Cause Conscious

Championing change for your fellow workers may be the upright thing to do. But approach it the wrong way and you could find yourself out of a job.

THE DIRTY SECRET weighed on Douglas Marshall-Steele's mind. Some of his fellow nurses at the Seaford, Del., hospital where he worked had confided that a certain doctor had made repeated passes at them, whispering in their ears and making lewd remarks. Compelled to stand up for his co-workers, Marshall-Steele told a senior official. Later he complained to the same official that he felt certain supervisors were sweeping evidence under the rug.

Not long after, he claims, some managers suggested he find employment elsewhere, and in 1998 the hospital canned him. "I naively felt that the hospital would be as outraged by the physician's behavior as I was. When they fired me, I was stunned," says Marshall-Steele, 48. He was told he was let go because he hadn't filled out his round sheets properly, but he doesn't buy that. Through the Equal Employment Opportunity Commission, he sued the hospital, claiming his dismissal was an act of retaliation. The hospital, which denies that allegation, eventually settled the suit for $50,000, but Marshall-Steele says the black mark on his personnel record kept him from finding another nursing job.

Standing up for your co-workers is an alluring notion, whether it's fighting for better working conditions or just a better company match for your 401(k) plan. You get praise from your peers and the pride that comes from knowing you can bend — or at least challenge — the rules. But it's all too easy to irk your boss and scare off future employers. "Do it right and you're a hero," says Lee Miller, a former senior vice president of human resources at TV Guide. "Do it wrong and you're annoying — or you'll get fired."

It helps to know where you stand legally. If what you're trying to change is illegal — a pay scale discriminating against women, for example — your employer can't use that to fire you. But there are plenty of cases in which you aren't protected. Complain about your stingy health insurance and you're out of luck if you're cut loose. (The exception: If you're a nonmanager complaining with at least one other employee.) And your employer could respond with subtler backlash, in your performance reviews or paycheck. How then to effect change without killing your career? For starters, avoid a confrontational approach.

"It isn't about trying to prove that the company is wrong," says Debra Meyerson, a visiting professor at Stanford's business school and author of Tempered Radicals: How People Use Difference to Inspire Change at Work. Rather, explain how an issue not only affects employees, but has a harmful impact on the company. "Where I see people being more effective is when they're able to ask, 'What's the bigger issue at stake?'"

For Barbara Waugh, the answer to that question was the morale of valued employees. When Hewlett-Packard decided against adding domestic-partner benefits, HP's Gay and Lesbian Employee Network enlisted Waugh, a personnel manager at the time, to help lead a last-ditch effort to change its mind. Waugh, who is openly gay, suggested staging a "Readers' Theater" for the rest of the personnel staff — a reading of real-life stories about how homophobia, including the denial of insurance to partners of gay employees, had affected workers' lives.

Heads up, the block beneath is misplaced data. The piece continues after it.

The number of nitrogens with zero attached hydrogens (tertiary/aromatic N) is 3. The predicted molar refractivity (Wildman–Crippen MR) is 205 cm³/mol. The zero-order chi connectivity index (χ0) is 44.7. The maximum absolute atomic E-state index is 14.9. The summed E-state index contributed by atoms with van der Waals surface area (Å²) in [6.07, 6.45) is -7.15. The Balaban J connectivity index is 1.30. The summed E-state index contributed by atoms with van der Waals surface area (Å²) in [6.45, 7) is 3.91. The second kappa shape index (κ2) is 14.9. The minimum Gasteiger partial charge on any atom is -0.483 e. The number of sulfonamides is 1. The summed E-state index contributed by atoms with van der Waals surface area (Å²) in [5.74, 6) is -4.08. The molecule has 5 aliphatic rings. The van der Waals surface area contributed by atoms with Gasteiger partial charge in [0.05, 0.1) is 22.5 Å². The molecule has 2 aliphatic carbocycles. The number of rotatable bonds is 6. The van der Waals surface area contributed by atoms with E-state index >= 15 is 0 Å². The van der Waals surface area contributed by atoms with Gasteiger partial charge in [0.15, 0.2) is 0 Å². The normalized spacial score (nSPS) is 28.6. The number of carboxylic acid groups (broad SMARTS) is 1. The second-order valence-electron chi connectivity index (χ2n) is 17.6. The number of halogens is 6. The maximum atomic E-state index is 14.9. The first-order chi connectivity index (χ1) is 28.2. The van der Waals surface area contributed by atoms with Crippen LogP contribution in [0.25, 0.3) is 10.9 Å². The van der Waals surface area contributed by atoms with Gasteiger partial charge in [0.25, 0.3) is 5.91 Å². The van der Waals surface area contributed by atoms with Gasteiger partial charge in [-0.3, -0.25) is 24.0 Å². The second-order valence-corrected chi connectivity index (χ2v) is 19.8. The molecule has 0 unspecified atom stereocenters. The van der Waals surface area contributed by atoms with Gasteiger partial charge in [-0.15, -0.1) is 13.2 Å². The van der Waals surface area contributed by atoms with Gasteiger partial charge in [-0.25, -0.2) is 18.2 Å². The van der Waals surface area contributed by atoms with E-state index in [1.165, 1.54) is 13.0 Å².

She hoped it would inform rather than antagonize the top brass. Still, she feared repercussions: "I thought I would lose my job." But after the presentation, which included readings from such top staffers as a marketing manager and a general manager, who came out of the closet to join in, the attendees applauded. Eventually, the company reversed its decision.

Not every cause calls for klieg lights. Ganging up on your employer by involving your colleagues can backfire. "You could be looked at as someone who is creating turmoil among your co-workers," says Miller, who co-authored A Woman's Guide to Successful Negotiating with his daughter Jessica. But there's a more cunning motive for keeping your mission mum. "Companies don't like to admit that something needs to be changed," says Miller. "If you do it quietly, they'll be able to make it seem as if it's just a good thing they've always been thinking about doing."

Ingratiate yourself with the person in charge by seeking their "expertise." If your concern is a limited 401(k), ask such pointed questions as "What don't we have that would broaden my portfolio?" to lead the person to your idea — and let them take credit for it.

It helps, too, if you anticipate obstacles, such as money. When Tammy Mayer, a senior promotions manager at pharmaceutical firm AstraZeneca, decided to fight for paid leave for parents who adopt, she did research to allay financial concerns. "Less than one-half of 1% of any employee population will utilize adoption benefits during a year," she wrote in her proposal. "Therefore, it will cost Astra very little to enhance its image as family-friendly." She listed competitors, including Eli Lilly and Novartis, that were offering such leave.

Not long after Mayer and her husband picked up their adopted son in Guatemala, Astra started offering seven weeks of paid leave for adoptive mothers. "She did her homework," says Andrea Moselle, Astra's manager of work-life balance. "She didn't call up ranting and raving, like it was an entitlement. That's important, because a sense of entitlement could really turn a lot of people off."